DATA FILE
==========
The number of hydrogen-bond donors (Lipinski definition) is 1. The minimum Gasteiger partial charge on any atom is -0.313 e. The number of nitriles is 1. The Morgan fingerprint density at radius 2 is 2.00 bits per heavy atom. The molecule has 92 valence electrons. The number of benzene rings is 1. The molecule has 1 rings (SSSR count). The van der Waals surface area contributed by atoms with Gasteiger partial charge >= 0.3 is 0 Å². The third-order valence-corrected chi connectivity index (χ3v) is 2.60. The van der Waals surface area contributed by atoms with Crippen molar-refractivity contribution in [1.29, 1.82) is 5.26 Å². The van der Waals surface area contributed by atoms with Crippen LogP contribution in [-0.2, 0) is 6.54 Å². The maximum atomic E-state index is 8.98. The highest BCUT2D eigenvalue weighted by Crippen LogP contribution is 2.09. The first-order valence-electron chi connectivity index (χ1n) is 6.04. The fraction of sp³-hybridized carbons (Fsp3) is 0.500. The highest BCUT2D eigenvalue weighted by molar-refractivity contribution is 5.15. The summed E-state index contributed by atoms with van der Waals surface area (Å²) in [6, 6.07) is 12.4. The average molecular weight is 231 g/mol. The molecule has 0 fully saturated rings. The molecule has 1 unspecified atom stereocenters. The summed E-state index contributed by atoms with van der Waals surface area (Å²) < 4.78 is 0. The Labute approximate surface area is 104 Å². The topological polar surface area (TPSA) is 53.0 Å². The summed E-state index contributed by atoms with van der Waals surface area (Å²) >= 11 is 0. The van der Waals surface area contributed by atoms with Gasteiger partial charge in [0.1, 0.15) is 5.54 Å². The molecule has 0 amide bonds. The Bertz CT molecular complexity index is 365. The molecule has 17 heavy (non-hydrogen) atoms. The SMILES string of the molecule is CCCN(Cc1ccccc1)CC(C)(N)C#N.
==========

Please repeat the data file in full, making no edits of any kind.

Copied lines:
The number of hydrogen-bond donors (Lipinski definition) is 1. The minimum Gasteiger partial charge on any atom is -0.313 e. The number of nitriles is 1. The Morgan fingerprint density at radius 2 is 2.00 bits per heavy atom. The molecule has 92 valence electrons. The number of benzene rings is 1. The molecule has 1 rings (SSSR count). The van der Waals surface area contributed by atoms with Gasteiger partial charge >= 0.3 is 0 Å². The third-order valence-corrected chi connectivity index (χ3v) is 2.60. The van der Waals surface area contributed by atoms with Crippen molar-refractivity contribution in [1.29, 1.82) is 5.26 Å². The van der Waals surface area contributed by atoms with Crippen LogP contribution in [-0.2, 0) is 6.54 Å². The maximum atomic E-state index is 8.98. The highest BCUT2D eigenvalue weighted by Crippen LogP contribution is 2.09. The first-order valence-electron chi connectivity index (χ1n) is 6.04. The fraction of sp³-hybridized carbons (Fsp3) is 0.500. The highest BCUT2D eigenvalue weighted by molar-refractivity contribution is 5.15. The summed E-state index contributed by atoms with van der Waals surface area (Å²) in [6, 6.07) is 12.4. The average molecular weight is 231 g/mol. The molecule has 0 fully saturated rings. The molecule has 1 unspecified atom stereocenters. The summed E-state index contributed by atoms with van der Waals surface area (Å²) < 4.78 is 0. The Labute approximate surface area is 104 Å². The topological polar surface area (TPSA) is 53.0 Å². The summed E-state index contributed by atoms with van der Waals surface area (Å²) >= 11 is 0. The van der Waals surface area contributed by atoms with Gasteiger partial charge in [0.1, 0.15) is 5.54 Å². The molecule has 0 amide bonds. The Bertz CT molecular complexity index is 365. The molecule has 17 heavy (non-hydrogen) atoms. The SMILES string of the molecule is CCCN(Cc1ccccc1)CC(C)(N)C#N.